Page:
United Way introduces Blueprint for Prosperity to Eradicate Poverty, Announces $14.65 Million Community Investment and Live United Awards

United Way of Southeast Louisiana (UWSELA), at its 2016 Annual Meeting, today introduced its Blueprint for Prosperity to help achieve its goal to eradicate poverty in southeast Louisiana. The Blueprint is taking a holistic approach that not only addresses the symptoms of poverty faced by residents today, but creates pathways of prosperity for generations to come.

Michael Williamson, President and CEO of United Way of Southeast Louisiana says,” Our vision is equitable communities where all individuals are healthy, educated, and economically stable.  42%, or nearly half the families in southeast Louisiana, are living in poverty or on the threshold of poverty. They aren’t meeting basic needs including housing, child care, health care, food and transportation.”

United Way Board of Trustees Chair Todd Slack says “19% of our population lives in poverty and must survive on as little as $11,490 for individuals and $23,550 for a family of four. Another 23% lives on the threshold of poverty. United Way identifies those households as ALICE. ALICE is an acronym for Asset Limited, Income Constrained, Employed.”

The United Way ALICE Report explains these individuals are hardworking tax payers who don’t fit the traditional idea of poverty.  They hold lower wage paying jobs such as cashiers, store clerks, office assistants, food service workers and more. ALICE households are living paycheck to paycheck – unable to save and are often one health emergency, one car repair, or one harsh storm away from poverty. 

United Way says family stability and prosperity can only take hold if individuals are mentally and physically healthy, self-sufficient, and living in communities they are proud to call home. The Blueprint shows United Way’s work in stability today and prosperity tomorrow is reinforced by a focus on personal wellness and vibrant communities.

The Blueprint for Prosperity and new outcomes framework are driving United Way’s future investments in the community. United Way has changed its grant making approach to Collective Impact - which involves businesses, nonprofits, foundations, government, churches, schools and individuals coming together to break down silos, align programs and resources and set shared goals.

United Way is continuing to partner with local agencies for program grants, but has also opened the process to organizations that may never have received funding. United Way is also launching new collaborative grants designed to support groups of relevant stakeholders taking a collaborative approach to systems change in addressing poverty in the region.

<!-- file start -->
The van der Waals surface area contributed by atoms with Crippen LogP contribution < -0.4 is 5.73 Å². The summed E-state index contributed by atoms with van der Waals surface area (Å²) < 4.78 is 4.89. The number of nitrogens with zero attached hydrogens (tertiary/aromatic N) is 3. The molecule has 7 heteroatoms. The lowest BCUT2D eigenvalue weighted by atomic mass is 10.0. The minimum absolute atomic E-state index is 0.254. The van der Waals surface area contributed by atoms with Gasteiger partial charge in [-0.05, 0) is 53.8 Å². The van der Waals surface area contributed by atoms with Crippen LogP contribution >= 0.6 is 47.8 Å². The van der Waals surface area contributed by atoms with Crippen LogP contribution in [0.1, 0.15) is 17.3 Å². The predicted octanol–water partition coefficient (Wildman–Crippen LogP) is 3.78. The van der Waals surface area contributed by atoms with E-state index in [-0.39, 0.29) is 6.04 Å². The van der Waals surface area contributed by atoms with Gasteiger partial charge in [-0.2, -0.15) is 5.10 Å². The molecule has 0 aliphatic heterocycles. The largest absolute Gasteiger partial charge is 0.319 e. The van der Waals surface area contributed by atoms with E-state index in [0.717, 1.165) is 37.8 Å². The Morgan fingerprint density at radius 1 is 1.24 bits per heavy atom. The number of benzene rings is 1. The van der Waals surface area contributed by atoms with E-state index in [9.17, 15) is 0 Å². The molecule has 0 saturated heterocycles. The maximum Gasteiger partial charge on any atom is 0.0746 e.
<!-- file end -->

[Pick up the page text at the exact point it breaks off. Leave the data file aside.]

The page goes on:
Williamson says, “In order to realize this very bold agenda, we know we will have to do business differently. Now, even though individual donors can still designate their gifts to outside agencies, all our program grants must align with the Blueprint in order to be funded.  We want others to be inspired by our vision and partner with us in this Collective Impact approach to quality jobs, growing incomes and better health and education opportunities in every parish in the region.”

Many already invest in the community through United Way. Thanks to thousands of individuals, corporate donors, organizations and foundations, UWSELA has raised $14.65 million in its 2015-2016 Campaign.  The fundraising effort was conducted April 1, 2015 through March 31, 2016 in Jefferson, Orleans, Plaquemines, St. Bernard, St. Tammany, Tangipahoa and Washington Parishes.

United Way Campaign Chair Rick Haase, president of Latter & Blum Inc. says, “Our campaign theme was ‘What this place needs is YOU!’ because it takes all of us, working together, with donations large and small, to bring us one step closer to our overall goal – to eradicate poverty in southeast Louisiana. Helping families lift themselves out of poverty creates communities where children succeed in school, people are healthy and productive, and families are financially stable. When that happens, we all benefit.”

More than 20,000 individuals contributed to UWSELA reaching its fundraising goal. These donors came from both at-home solicitations and employee fundraising campaigns within United Way’s 800+ partnering organizations. Shell and Entergy were again the top two companies.  Shell raised $2.7 million through employee pledges and a corporate gift. Entergy and its employees gave $888,000. Federal employees, including military and postal workers, raised nearly $929,000.

Two local philanthropists made generous donations which ensured final campaign success. One individual, wishing to remain anonymous, gave $1.25 million. Dathel and John Georges, owners of the New Orleans Advocate daily newspaper, pledged an additional million dollars. The Georges say, “We are more than happy giving to United Way to support the local community where our customers, employees and family live and work.”

Overall, donors have designated contributions to 1,419 nonprofit agencies and 29 United Way Initiatives.

United Way asks the community to GIVE, ADVOCATE, VOLUNTEER. Today 30 awards were handed out to recognize individuals, businesses and organizations for their achievements during the latest United Way campaign.

United Way also elected new Board of Trustees members. Charles Rice, CEO, Entergy New Orleans is the new Chairman of the Board. Bob Kimbro, Managing Partner, Louisiana EY, as the 2016-2017 Campaign Chair.